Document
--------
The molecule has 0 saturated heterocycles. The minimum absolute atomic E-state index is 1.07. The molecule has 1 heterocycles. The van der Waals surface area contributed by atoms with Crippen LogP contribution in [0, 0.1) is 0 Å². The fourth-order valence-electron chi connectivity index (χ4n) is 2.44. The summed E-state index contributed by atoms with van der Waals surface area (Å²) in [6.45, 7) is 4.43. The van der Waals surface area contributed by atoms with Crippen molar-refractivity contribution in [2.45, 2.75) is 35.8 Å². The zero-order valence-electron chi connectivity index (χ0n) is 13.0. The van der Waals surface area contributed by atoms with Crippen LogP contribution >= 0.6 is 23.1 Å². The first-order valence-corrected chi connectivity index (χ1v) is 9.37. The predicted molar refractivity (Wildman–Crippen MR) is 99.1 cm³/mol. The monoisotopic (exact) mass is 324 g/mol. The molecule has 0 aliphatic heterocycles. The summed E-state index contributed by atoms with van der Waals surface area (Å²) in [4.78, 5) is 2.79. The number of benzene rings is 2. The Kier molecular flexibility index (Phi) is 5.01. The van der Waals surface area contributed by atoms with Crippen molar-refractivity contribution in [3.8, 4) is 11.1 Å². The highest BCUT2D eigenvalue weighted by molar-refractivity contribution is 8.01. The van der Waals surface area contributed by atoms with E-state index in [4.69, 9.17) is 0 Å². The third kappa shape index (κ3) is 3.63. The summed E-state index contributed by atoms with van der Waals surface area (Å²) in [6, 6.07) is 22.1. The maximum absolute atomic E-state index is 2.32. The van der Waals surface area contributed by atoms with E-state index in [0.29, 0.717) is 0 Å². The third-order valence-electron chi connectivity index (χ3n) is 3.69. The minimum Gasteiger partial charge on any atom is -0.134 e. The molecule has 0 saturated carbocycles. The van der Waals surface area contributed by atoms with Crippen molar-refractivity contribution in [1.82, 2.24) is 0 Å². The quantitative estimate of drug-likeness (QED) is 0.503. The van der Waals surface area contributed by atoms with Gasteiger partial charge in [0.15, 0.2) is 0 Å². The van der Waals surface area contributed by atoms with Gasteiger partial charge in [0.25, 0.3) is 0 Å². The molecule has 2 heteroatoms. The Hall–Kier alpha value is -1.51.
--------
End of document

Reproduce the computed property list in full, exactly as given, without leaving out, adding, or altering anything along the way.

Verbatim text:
The molecule has 0 saturated heterocycles. The minimum absolute atomic E-state index is 1.07. The molecule has 1 heterocycles. The van der Waals surface area contributed by atoms with Crippen LogP contribution in [0, 0.1) is 0 Å². The fourth-order valence-electron chi connectivity index (χ4n) is 2.44. The summed E-state index contributed by atoms with van der Waals surface area (Å²) in [6.45, 7) is 4.43. The van der Waals surface area contributed by atoms with Crippen molar-refractivity contribution in [2.45, 2.75) is 35.8 Å². The zero-order valence-electron chi connectivity index (χ0n) is 13.0. The van der Waals surface area contributed by atoms with Crippen LogP contribution >= 0.6 is 23.1 Å². The first-order valence-corrected chi connectivity index (χ1v) is 9.37. The predicted molar refractivity (Wildman–Crippen MR) is 99.1 cm³/mol. The monoisotopic (exact) mass is 324 g/mol. The molecule has 0 aliphatic heterocycles. The summed E-state index contributed by atoms with van der Waals surface area (Å²) in [4.78, 5) is 2.79. The number of benzene rings is 2. The Kier molecular flexibility index (Phi) is 5.01. The van der Waals surface area contributed by atoms with Crippen molar-refractivity contribution in [3.8, 4) is 11.1 Å². The highest BCUT2D eigenvalue weighted by molar-refractivity contribution is 8.01. The van der Waals surface area contributed by atoms with E-state index in [4.69, 9.17) is 0 Å². The third kappa shape index (κ3) is 3.63. The summed E-state index contributed by atoms with van der Waals surface area (Å²) in [6, 6.07) is 22.1. The maximum absolute atomic E-state index is 2.32. The van der Waals surface area contributed by atoms with E-state index in [0.29, 0.717) is 0 Å². The third-order valence-electron chi connectivity index (χ3n) is 3.69. The minimum Gasteiger partial charge on any atom is -0.134 e. The molecule has 0 saturated carbocycles. The van der Waals surface area contributed by atoms with Crippen molar-refractivity contribution in [1.82, 2.24) is 0 Å². The quantitative estimate of drug-likeness (QED) is 0.503. The van der Waals surface area contributed by atoms with Gasteiger partial charge in [0.15, 0.2) is 0 Å². The van der Waals surface area contributed by atoms with Gasteiger partial charge in [0.25, 0.3) is 0 Å². The molecule has 2 heteroatoms. The Hall–Kier alpha value is -1.51.